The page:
Years ago, I promised my wife I wouldn’t go out in our neighborhood, presenting as a woman.
It was 2001 and we lived in the South Bronx. Everyone agreed it was a dangerous neighborhood, particularly for women and people who were seen as “faggots” or “travestis.” We had a neighbor who was a trans woman, and we never saw anybody attack her, but we didn’t want to take any chances. We talked about it, and we agreed.
Not going out in the neighborhood meant that I couldn’t go out at all. I stopped by the “LGBT Community Center” one day. I figured that a safe place to change was a basic service to the “T” community. The receptionist told me, “No, we don’t let people change in the bathroom, because they make a mess with all the makeup and stuff.” (They have since changed their policy, and you are allowed to change in the bathroom.)
And then one late summer day I was at home. I’d been laid off. I put on a skirt and heels and admired myself in the mirror, and then I started to take them off. No, I said. Fuck this.
I stripped down to my underwear and put on a layer of foundation makeup. Then I put on some androgynous pants and a T-shirt and packed a bag. In Riverside Park I put on lipstick and earrings. In a Barnes and Noble women’s room I changed into my skirt and heels. Then I got on the subway and walked around Midtown.
It felt so good to be walking around as a woman. I felt pretty and free and excited. I didn’t want it to end. And then it came to me: why should it end? Everyone here sees me as a woman. My neighbors will see me as a woman. None of them will recognize me! Nobody in the South Bronx will attack me, because they’ll see me as a woman!
And that’s how I broke my promise to my wife. How I went against my own better judgment. I got on the subway in my skirt and heels and lipstick, with my guy clothes in a shoulder bag. Half an hour later I walked up the stairs and click-clicked my heels down the Grand Concourse to my building.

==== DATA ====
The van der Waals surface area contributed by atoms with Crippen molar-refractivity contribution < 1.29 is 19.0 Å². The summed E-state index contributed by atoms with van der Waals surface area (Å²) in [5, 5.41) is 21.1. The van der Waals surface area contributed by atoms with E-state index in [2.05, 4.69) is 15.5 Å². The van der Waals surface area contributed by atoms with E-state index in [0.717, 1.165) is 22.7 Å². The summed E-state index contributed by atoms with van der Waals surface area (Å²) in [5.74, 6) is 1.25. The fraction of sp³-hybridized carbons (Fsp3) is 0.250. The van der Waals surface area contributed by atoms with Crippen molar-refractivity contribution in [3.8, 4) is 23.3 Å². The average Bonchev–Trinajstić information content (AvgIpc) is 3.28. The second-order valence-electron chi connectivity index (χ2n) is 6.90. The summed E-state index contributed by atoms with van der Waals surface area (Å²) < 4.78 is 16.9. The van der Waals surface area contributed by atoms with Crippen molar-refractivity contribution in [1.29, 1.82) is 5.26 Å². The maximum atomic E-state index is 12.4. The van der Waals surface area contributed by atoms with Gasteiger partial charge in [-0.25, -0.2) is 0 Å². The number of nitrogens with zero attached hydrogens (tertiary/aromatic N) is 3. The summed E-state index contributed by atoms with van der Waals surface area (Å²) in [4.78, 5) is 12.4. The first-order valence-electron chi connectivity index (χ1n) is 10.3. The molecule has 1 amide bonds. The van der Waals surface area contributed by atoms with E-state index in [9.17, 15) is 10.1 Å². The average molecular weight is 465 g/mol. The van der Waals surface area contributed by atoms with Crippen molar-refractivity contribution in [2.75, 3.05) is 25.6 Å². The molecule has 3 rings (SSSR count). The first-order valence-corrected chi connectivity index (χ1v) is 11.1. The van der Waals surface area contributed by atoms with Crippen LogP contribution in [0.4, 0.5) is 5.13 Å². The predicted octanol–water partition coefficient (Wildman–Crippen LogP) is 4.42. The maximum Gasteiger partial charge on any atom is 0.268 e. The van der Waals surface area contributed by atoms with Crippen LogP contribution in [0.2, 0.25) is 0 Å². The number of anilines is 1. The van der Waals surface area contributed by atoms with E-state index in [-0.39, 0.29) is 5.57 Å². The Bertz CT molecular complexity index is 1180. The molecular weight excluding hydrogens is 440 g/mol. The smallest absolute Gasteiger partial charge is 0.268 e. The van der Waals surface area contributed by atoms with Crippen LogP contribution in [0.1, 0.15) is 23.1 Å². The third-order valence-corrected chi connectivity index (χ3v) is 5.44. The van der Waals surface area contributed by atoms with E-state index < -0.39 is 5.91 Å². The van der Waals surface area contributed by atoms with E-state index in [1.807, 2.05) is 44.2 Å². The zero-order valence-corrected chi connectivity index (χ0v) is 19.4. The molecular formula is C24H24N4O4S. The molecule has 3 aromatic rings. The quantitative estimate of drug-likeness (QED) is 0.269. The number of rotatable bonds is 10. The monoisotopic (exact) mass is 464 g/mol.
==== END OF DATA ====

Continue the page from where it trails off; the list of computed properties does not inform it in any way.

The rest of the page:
Then I remembered the older guys that hang out in front of my building. They’re an interesting combination of doorman, neighborhood watch and senior citizens’ club. They weren’t there when I left in the late morning, but of course they were there in the late afternoon. They held the door for me, and I scooted inside.
Clicking around the corner I came face-to-face with my next-door neighbor. “Hi, Myrna!” I blurted out in my perky women’s voice, before disappearing inside my apartment. Why, no, I’m not your neighbor, I’m a complete stranger who just happens to know your first name!
As it turns out, there was no fallout from that incident. I ran into Myrna a couple of weeks later, and she said, “I saw your … sister?” I said, “Oh, you mean my cousin!” Her son helpfully translated, “Ah, la prima!” which suggested that I had been the topic of their dinner-table conversation. The guys at the front door asked my wife, “So you live with your … brother?” She said, “No, my husband.”
And that was the end of it. Nobody attacked me, nobody harassed me. Everyone was just as friendly as before. That’s not the point, of course.
The point is that it could have been worse. My wife and I sat down and made a sober assessment of the state of our neighborhood and the risks of going out in public there. I was frustrated with that, which is reasonable. In a thoughtful, sober state of mind, I would have gone to CDI until I had a chance to move to a less notorious neighborhood, and in fact that’s what I later did.
The point is that I took this sober assessment and threw it out the window. And that’s an example of gender fog.